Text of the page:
Tohoku Electric Power Company, Japan’s third-biggest user of coal for thermal energy, says that it is looking to increase coal imports from the United States and Canada, this to cut costs and at the same time decreasing the utility’s reliance on Australian exports. The utility is set to nearly double coal purchases from North American sources after the announcement, looking to get from US and Canada around 5 percent of its total needs.
According to Takayoshi Enomoto, group manager of the company’s fuel department, Tohoku Electric is considering “several promising” coal suppliers from the US and Canada. “Even as Australia has established a permanent position as a main supplier, we regret we have been heavily depending on it,” Enomoto said. Boosting coal imports from North America may actually improve the Japan’s bargaining power with Australian sellers, prompting them to reduce prices. With Japan’s nuclear power facilities still on enforced hiatus, and with no end still in sight to the pressure from the Japanese public to turn its back on nuclear energy, the Japanese government is forced to look towards standard fossil fuel alternatives for thermal energy.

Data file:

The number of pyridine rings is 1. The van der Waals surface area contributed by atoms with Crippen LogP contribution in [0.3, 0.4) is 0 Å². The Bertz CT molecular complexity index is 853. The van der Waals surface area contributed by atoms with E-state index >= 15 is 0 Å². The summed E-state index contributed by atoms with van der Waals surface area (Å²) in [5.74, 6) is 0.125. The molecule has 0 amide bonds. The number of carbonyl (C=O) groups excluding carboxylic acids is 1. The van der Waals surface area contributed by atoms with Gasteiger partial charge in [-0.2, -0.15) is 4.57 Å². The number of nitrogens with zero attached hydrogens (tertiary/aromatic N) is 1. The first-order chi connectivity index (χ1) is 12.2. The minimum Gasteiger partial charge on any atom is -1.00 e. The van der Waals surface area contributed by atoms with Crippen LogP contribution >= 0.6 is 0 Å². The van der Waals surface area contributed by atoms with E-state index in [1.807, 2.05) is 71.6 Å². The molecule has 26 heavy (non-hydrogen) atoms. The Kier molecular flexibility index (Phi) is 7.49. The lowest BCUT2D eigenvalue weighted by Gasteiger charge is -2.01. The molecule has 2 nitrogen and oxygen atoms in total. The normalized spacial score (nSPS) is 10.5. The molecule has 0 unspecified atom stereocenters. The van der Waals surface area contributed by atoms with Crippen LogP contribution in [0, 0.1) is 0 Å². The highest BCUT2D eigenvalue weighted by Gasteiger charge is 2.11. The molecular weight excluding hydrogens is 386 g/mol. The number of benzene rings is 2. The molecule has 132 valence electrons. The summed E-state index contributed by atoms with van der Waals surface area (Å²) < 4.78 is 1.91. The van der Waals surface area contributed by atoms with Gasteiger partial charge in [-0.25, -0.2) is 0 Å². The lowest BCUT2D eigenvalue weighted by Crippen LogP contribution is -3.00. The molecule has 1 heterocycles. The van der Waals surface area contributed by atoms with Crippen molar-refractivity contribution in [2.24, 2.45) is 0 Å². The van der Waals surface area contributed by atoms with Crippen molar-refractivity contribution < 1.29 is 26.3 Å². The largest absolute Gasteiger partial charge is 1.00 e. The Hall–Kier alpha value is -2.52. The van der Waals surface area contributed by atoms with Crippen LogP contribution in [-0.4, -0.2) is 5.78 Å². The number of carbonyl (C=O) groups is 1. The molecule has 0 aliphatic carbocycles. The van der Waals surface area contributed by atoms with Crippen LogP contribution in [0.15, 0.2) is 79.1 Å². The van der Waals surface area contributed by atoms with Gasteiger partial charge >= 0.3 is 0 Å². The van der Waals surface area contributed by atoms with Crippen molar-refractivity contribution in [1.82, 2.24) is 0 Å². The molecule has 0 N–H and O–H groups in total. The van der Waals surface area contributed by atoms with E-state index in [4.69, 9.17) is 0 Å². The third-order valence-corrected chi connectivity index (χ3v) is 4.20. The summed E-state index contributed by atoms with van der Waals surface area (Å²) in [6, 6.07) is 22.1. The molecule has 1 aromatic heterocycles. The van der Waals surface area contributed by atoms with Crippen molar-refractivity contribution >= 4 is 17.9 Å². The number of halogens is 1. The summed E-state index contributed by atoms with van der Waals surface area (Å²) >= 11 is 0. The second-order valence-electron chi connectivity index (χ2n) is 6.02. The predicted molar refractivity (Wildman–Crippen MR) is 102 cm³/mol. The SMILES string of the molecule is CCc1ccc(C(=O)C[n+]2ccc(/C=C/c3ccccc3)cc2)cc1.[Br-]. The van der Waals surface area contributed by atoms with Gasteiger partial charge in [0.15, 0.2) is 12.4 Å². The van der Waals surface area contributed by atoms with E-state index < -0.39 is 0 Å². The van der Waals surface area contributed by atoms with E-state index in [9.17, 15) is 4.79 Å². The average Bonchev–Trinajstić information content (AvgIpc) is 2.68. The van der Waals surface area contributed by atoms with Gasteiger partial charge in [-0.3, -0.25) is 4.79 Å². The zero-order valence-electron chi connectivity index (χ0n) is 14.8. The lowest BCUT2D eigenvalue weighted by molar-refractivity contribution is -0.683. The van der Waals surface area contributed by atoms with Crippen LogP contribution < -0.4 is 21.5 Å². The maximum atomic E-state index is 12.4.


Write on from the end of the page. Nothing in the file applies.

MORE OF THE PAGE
Coal is one of the prime options for thermal energy, but the Japanese government is asking the utility companies to start paying lower prices for coal, shale gas, and other such options. As such, Tohoku Electric will not be alone in chasing cheaper coal prices from the US. Kansai Electric Power Company and Kyushu Electric Power Company have already signed a one-year agreement in November 2012 to jointly import 1 million tons of coal from Oxbow Carbon LLC, in Florida. Australian suppliers are sure to take notice of this new development, and there will be no choice but to keep their prices competitive if they still hope to retain contracts with Japanese utilities.
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